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Husband, father, grandfather, friend...a few of the roles acquired in 62 years of living.  I keep an upbeat attitude, loving humor and the singular freedom of a perfect laugh.  I don't let curmudgeons ruin my day; that only gives them power over me.  Having experienced death once, I no longer fear it, although I am still frightened by the process of dying.  I love to write because it allows me the freedom to vent those complex feelings that bounce restlessly off the walls of my mind; and express the beauty that can only be found within the human heart.

Astronomy Picture of the Day

Wednesday, January 20, 2010

Complacency...And The Choice*

*Johnstown Tribune-Democrat
February 28, 2010
as "Not Going to Waste Third Chance at Life"

Copyright © 2010 by Ralph Couey

It started as an ordinary day. I woke up, got ready for work, ate some breakfast, and headed out for my 30-minute commute to Johnstown. I was looking forward to the weekend and the big motorcycle show in DC.

As I walked up Market Street, I began to feel a dull ache in my chest. I paused briefly at the Vine Street intersection, and the pain faded a bit. I was trying to hold onto the shreds of denialism, but it was becoming difficult. I had to stop twice more, once at Main, and in front of Gallina’s as the pain spread into my shoulders and arms. By then, I had to finally admit to myself that this was no passing malady. The pain was familiar, having experienced it once before.

In the Spring of 2003, I ended up in the hospital with similar chest pains. A heart catheterization opened up and stented two blocked arteries. During the procedure, though, my heart quit and while the team worked feverishly to bring me back, I paid a brief visit to a land of tunnels and white lights.

Now, feeling that familiar sensation again, my discomfort began to turn to fear.

At the hospital, I was told that I needed another heart cath. I was now officially terrified. However, despite my previous experience, this one went very smooth. I remained calm throughout, choosing to sing softly to myself, I’m sure causing some aural persecution to the cath team.

Afterwards, the cardiologist explained to my wife and I that he had found a blockage in the Left Anterior Descending artery. This artery has another name: The Widow-Maker. A problem there usually means The End. He had opened it up with a balloon and placed a stent, my third.

I was discharged the next afternoon. My son and his family had come up for the long weekend, along with our 3-year-old granddaughter. As she always does, her hugs, smiles and laughter lit up our lives for those three days. I was happy, and thankful, to be alive.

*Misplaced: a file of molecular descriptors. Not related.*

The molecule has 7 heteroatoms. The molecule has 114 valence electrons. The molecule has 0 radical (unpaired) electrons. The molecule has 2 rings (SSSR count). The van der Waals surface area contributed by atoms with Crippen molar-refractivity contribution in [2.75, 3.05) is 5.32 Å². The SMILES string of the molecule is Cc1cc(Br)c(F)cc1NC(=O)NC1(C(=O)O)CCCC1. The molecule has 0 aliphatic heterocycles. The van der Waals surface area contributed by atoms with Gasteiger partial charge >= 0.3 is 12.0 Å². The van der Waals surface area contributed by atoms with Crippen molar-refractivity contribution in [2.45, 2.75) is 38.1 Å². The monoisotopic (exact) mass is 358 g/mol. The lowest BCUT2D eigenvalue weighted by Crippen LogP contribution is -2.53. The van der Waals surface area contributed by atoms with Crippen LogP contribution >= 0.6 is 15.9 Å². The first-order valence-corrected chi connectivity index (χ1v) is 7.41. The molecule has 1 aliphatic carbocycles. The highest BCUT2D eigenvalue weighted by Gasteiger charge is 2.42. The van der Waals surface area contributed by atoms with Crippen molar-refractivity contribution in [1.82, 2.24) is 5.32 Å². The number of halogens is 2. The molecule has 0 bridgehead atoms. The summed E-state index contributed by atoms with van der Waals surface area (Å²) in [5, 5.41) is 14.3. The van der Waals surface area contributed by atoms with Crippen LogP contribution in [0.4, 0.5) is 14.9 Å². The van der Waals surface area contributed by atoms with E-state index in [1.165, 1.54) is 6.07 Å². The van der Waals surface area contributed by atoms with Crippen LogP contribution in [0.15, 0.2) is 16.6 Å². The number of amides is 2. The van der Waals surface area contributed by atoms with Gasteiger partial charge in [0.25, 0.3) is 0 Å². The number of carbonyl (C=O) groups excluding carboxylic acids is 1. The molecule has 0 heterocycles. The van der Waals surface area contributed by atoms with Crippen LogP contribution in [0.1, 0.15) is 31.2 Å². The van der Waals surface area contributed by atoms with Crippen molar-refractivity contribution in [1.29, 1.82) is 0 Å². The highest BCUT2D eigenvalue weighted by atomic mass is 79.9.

As I recover, I face some tough questions. After the last time, I got serious about my diet and exercise, losing some 70 pounds. I felt great, and even went back to playing tennis and softball. At the time, I felt certain that the experience of almost dying would provide me the motivation to stay on the straight and narrow.

However, over time, I lost that momentum. I had been feeling so good for so long, that I somehow arrived at the incredible position that I was invincible. Diet didn’t matter, and serious exercise lost its priority. I thought that the insertion of two metal sleeves made me 25 again, and I could live a life without consequences. I was like a man with a leaky roof living through a long dry spell. Why fix it? It wasn’t leaking.

I had become complacent.

Lying in that hospital bed, I realized I had been given a third bite at the apple of life. It was a gift and I could no longer afford complacency.

This is a weakness we all face, especially we aging baby boomers. In both instances, the onset of symptoms was immediate, without warning. I want people to learn from my stupidity of my experience. Just because you “feel fine” does not mean you don’t have a ticking time bomb in your chest. I knew of the familiar risk factors, such as weight, diabetes, and high blood pressure, but this time I was also diagnosed with Sleep Apnea, which, I was shocked to find out, can bring on sudden cardiac death.

It’s what killed NFL star Reggie White. At age 47.

February is Heart Month, sponsored by the American Heart Association. For me, this time it’s personal.

A heart attack can strike out of the clear blue, whether walking on a sidewalk, lying in bed, or driving a car down the Pennsylvania Turnpike. I urge you folks to spurn complacency and choose now to take care of yourselves.

Please. Do it before that choice is taken away.

When I look at the future now, I have to keep uppermost in my mind what will happen if I don’t act my age and make responsible health choices. I expect I may falter from time to time; I am human, after all.

But for whatever reason, God gave me yet another chance.

This time, I’m not going to blow it.
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